Time marches on, life continues to move forward and we find ourselves wondering, 'where has the time gone.' It is hard to believe that six years have passed since Rachel's death, and yet there are times it still feels like yesterday. There are times when the tears still flow unbidden, when a jarring pain reminds me that I still hurt, that I still feel the ache of loss, that there is still something crucial missing from my life. I often hear people say comments like, 'Well, you should be over that by now, after all its been a few years.' 'Enough with the remembering already, get over it.' Or they have totally moved on with their lives and have kept you at arms length. Personally, I have not heard these comments directly, they have been cautiously, filtered to me from others.
There is a support group that meets regularly that I facilitate, and some of the questions that arise are: 'How long should I keep my loved one's memory alive? When is it TOO much? Is there an appropriate time limit for such things? Is it odd to want to remember them in special ways? In delving more deeply into the questions, you can hear the underlying misgivings that society imposes on personal grief. Often you will be surrounded by people who you care for and love, who you trust, and yet, these are the very people who will not dare to mention 'the name' for fear of causing pain. And if you dare to speak of your loved one, they deftly find ways to change the subject. Thus raising the question of remembering and memories--is it okay?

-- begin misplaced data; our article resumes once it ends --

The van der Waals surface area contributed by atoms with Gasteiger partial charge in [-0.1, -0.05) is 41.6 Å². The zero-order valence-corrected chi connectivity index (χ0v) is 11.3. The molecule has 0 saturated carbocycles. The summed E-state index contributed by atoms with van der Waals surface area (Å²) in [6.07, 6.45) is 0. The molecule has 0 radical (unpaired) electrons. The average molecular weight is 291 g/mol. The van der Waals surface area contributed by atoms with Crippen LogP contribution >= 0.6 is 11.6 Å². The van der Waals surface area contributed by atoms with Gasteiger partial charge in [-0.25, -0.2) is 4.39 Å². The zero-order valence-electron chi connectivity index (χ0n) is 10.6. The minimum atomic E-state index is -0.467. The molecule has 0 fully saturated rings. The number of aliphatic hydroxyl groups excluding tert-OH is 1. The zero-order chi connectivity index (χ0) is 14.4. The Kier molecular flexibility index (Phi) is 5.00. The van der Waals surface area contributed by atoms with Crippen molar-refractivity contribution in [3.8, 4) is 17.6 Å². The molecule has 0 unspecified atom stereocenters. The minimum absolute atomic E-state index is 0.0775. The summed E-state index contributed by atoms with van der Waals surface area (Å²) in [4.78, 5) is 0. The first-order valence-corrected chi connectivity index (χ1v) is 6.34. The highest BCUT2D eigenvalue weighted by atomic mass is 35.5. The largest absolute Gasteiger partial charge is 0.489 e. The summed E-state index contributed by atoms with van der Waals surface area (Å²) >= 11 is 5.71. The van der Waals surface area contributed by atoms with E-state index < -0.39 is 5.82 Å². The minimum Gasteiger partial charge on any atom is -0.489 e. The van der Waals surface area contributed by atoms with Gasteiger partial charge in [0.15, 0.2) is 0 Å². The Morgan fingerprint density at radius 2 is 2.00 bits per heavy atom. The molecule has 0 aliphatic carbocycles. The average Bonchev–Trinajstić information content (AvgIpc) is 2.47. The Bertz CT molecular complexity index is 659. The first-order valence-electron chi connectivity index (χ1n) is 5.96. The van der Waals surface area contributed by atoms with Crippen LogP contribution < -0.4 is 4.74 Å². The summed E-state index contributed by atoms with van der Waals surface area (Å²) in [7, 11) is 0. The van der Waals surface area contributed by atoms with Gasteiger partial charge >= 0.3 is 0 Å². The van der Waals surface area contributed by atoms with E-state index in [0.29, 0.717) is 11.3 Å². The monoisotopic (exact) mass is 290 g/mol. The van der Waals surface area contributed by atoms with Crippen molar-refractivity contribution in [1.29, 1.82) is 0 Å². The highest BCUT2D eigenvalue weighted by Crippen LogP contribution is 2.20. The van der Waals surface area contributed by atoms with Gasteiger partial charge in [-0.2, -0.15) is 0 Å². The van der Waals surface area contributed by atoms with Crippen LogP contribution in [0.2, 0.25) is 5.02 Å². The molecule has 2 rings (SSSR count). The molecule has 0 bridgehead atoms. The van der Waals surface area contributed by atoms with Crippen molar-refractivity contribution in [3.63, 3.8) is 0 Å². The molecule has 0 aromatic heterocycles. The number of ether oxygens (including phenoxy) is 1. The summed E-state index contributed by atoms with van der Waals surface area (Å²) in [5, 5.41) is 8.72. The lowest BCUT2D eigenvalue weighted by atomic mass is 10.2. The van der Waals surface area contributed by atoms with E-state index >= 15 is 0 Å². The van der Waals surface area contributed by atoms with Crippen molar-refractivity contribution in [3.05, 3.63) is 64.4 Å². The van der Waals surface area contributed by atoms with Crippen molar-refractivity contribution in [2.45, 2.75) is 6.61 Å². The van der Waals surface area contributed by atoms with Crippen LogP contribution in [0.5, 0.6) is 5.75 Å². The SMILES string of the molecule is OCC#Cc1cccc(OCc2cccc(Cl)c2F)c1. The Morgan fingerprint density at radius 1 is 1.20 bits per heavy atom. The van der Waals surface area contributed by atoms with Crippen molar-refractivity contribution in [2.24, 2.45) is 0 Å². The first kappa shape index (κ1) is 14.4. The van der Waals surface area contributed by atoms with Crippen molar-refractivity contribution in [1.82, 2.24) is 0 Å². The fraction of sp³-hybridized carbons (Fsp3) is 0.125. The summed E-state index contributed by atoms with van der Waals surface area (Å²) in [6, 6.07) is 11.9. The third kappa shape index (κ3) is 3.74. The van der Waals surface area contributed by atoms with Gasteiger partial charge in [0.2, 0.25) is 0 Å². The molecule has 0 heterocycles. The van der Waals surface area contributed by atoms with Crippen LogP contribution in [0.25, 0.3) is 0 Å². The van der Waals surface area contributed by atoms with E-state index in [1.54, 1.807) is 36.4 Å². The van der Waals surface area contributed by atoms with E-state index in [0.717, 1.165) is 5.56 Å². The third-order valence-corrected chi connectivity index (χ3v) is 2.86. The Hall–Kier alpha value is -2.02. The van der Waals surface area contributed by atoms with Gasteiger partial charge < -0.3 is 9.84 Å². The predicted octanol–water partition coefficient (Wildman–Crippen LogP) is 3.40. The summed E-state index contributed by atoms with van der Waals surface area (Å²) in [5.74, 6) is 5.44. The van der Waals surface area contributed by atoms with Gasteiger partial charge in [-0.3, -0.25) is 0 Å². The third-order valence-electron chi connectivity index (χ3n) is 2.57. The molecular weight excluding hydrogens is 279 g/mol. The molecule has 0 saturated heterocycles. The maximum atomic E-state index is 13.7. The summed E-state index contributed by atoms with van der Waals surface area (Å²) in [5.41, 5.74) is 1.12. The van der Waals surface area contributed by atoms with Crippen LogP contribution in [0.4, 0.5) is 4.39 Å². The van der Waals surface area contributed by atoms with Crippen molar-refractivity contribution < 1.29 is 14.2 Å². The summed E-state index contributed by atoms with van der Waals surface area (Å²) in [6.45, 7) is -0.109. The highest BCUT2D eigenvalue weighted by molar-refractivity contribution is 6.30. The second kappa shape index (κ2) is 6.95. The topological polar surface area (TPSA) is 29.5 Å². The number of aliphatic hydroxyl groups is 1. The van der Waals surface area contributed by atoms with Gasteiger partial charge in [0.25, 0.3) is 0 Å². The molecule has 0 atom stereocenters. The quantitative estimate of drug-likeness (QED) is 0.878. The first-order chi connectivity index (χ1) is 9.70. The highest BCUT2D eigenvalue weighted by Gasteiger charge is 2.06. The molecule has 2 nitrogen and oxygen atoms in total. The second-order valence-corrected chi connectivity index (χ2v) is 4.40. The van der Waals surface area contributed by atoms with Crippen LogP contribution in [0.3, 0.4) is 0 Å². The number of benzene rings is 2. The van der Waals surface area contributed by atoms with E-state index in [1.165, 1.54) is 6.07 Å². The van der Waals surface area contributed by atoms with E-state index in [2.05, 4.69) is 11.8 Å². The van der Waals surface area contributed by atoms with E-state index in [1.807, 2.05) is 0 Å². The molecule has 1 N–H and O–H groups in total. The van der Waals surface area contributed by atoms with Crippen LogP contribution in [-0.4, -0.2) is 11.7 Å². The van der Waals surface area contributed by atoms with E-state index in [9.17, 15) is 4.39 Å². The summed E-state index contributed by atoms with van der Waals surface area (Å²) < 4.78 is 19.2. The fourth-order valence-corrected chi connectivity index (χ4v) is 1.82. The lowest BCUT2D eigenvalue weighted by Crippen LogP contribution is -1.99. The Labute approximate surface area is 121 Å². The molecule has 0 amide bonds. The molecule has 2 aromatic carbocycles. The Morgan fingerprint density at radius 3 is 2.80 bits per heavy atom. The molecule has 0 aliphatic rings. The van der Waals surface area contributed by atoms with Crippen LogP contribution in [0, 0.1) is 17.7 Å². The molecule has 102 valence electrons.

For many of us, it is the precious memories of our loved ones, that sustain us and helps us get through the darkest of days, it is these very memories, that help us get up each and every morning. The memory that we loved someone so deeply, that someone meant and means that much to us, and that they loved us. We want and need to let the world know that this person was truly important to us, that they were and still are an integral part of our world. Is it ever too much? That is hard to say, there are situations when the grief and mourning can and do become obsessive, for some it becomes all consuming. In an article by Amanda R. Bell, What is Traumatic Grief?, she writes: 'Traumatic grief is an extreme, unhealthy reaction to the death of a loved one, typically a spouse.' The person grieving, cannot accept the death of their loved one, thus closes themselves off from entering into the healing process. These individuals can often 'express suicidal thoughts and desires, have unusually strong reactions to daily life, and difficulty functioning.' It is always advisable to seek counseling or professional help, if your grief becomes too much for you to handle alone.